Family bands? Nothing new there, considering the legions of brother-and-sister (and cousin) bands. But a band made up of a single, nuclear family unit (TV’s Partridge Family was led by a widowed mom) that performs covers of iconic Queen songs? That’s more of an anomaly.

Enter Kol haMishpaha, comprised of the Grumans — father Baruch (always known as Bam), 53, mother Idith, also 53, and their four kids, Shani, 28; Noa, 25; Rinat, 20; and Yarden, 18, the youngest and the only male of the clan.

Whether they’re in their comfortably crowded kitchen (yes, that’s their very own kitchen in the video of “Somebody to Love”), a home studio that is stuffed with two bass guitars, a keyboard, cello, accordion and balalaika, or onstage at O’Sullivans, the local pub, their romantic, comical and faintly Goth-like renditions of the beloved British band’s hits are tightly produced and spot on.

Tthis is a family that rocks together, and does it admirably well.

Onstage with the Gruman family (Courtesy Kol haMishpaha)

Onstage with the Gruman family (Courtesy Kol haMishpaha)

It was Queen that brought them together: Bam and Idith were both students at the Technion in 1980 — he had immigrated with his family from Russia in 1972 and was studying electrical engineering, she was in civil engineering and physics. A student party found Bam at the piano, his long, lanky body bent over the keys, picking out the chords for “Bohemian Rhapsody.” Idith, a French immigrant in braids and schooled for many years on the violin and Bach, had no idea what he was playing. But she liked it.

“He took my breath away,” said Idith.

That really was music to Bam’s ears, since he was a lifelong Queen fan who considers the British progressive rock band to be “the only group” out there.

Fast forward not so many months and Idith was playing “Bohemian Rhapsody” proficiently on the violin. They married, eventually settling in the bedroom community of Lapid near Modiin, working in high-tech (Bam) and teaching (Idith). But “music was always in the background,” according to Shani and Noa, the two oldest Gruman siblings. “We were born into this,” said Shani.

For years, music framed the background of family life. Bam and Idith were members of the local Lapid singing group, and the music played in the house was either Queen or classical. Every child studied a musical instrument (and eventually matriculated in music in high school) and the family often sang a capella together — complex canons in the car during family vacations, harmonized tunes at the Shabbat table. In fact, they sang pretty much everywhere.

“It’s like breathing for us,” said Idith.

So when the kids’ spate of bar and bat mitzvah parties began some 15 years ago, it wasn’t all that surprising that a family-performed song — a beloved custom in many celebratory gatherings — became a hallmark of the Grumans’ celebrations.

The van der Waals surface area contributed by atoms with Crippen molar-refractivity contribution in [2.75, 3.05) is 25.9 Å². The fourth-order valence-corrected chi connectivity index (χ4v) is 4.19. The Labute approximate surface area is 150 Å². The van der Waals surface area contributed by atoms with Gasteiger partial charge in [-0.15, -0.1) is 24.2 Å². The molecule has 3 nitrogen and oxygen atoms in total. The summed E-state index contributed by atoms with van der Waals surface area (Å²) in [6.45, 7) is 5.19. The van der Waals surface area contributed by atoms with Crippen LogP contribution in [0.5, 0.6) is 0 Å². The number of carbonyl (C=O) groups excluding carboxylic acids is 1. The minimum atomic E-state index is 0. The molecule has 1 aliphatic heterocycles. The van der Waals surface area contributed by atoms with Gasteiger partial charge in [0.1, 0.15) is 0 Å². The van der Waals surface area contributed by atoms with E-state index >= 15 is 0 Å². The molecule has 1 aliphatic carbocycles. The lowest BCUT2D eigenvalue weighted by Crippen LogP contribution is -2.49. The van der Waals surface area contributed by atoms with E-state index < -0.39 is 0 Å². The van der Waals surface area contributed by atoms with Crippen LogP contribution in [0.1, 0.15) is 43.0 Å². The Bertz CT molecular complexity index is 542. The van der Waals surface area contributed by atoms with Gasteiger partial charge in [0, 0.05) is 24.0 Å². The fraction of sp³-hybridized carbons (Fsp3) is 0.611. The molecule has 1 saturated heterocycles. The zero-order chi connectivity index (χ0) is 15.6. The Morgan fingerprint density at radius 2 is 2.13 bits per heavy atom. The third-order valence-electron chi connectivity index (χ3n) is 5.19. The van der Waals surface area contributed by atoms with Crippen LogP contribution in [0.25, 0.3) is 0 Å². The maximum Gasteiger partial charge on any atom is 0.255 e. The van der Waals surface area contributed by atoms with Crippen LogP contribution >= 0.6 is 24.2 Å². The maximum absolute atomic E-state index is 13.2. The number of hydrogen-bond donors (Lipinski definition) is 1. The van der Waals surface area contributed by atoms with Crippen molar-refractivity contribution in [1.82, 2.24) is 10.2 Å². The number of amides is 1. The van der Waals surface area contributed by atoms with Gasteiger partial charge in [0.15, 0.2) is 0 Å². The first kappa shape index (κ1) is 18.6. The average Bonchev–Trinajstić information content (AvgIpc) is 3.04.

Bam would write a song each time, a duet for Shani, the family’s first bat mitzvah, that became a full-fledged family affair by the time of Yarden’s bar mitzvah, when they produced a takeoff of music reality show “American Idol,” complete with performances, videos and all.

By that time, they had already been performing for several years as a local band, sometimes singing soulful Israeli pieces at local ceremonies, or, often, doing Beatles covers (well, you can’t do Queen all the time) at bars and clubs, with Bam on acoustic guitar, Shani on drums, Yarden and Idith on bass, and Noa or Rinat as the lead vocalist. (There appears to be some sibling competition between sisters number two and three, with Noa often standing in as family spokesperson, but each sibling appears to be holding her own.)

Despite the cachet of being in a band, it’s not quite the same when your fellow musicians include your parents.

“I didn’t want to play in front of my friends,” said Noa, reflecting on her teenage self. “I was a teenager, I wanted to be independent, and here I was on stage with my parents.”

Rinat, who spent most of her high school years at a boarding school, would hurry home each weekend for rehearsals. But she wasn’t always thrilled about the prospect.

“We had to do this,” she said. “And we got sick of the Beatles.”

And yet, with Bam as the driving force behind Kol haMishpaha, performing together is the way they’ve “survived as a family,” he said.

“Some families have businesses,” he said. “If you don’t have anything in common, the family can part. It’s a reason for survival.”

At the moment, each Gruman has their own musical projects. Parents Bam and Idith still sing with other friends; Noa sings lead vocals for other bands, teaches voice and has her own progressive-metal band; Shani, studying to be a massage therapist, focuses on various drumming techniques in her spare time, while Rinat is in Vocolocity, a local a cappella group, and Yarden, still in high school, is the lead singer for Dedsin, his own garage heavy metal band.

Ultimately, the stage is where they feel most unified as a family.

“Here is where we know each other so well,” said Noa. “We know how everyone will react.”

“What do other families do?” quipped Shani.

Lily Steier, Idith’s mother, pointed out that their work as a band demonstrates how they trust and believe in one another.

There are breakdowns from time to time, said Shani. They can’t plan too much ahead because each person is forging ahead with their own lives, and it’s harder than you’d think to bring all six family members together. Shani and Noa currently live together in an apartment in Ramat Gan, while Rinat is in the army, leaving Yarden as the only sibling at home.

At the same time, they’re also venturing further afield with their work as a band, working on their own composed pieces, and adding other covers to their repertoire.

“I don’t think of us as unique,” said Bam. “We’re lucky we have this.”

Kol haMishpaha will perform Friday, March 21, 2 pm, at the Ozen Bar, 48 King George, Tel Aviv.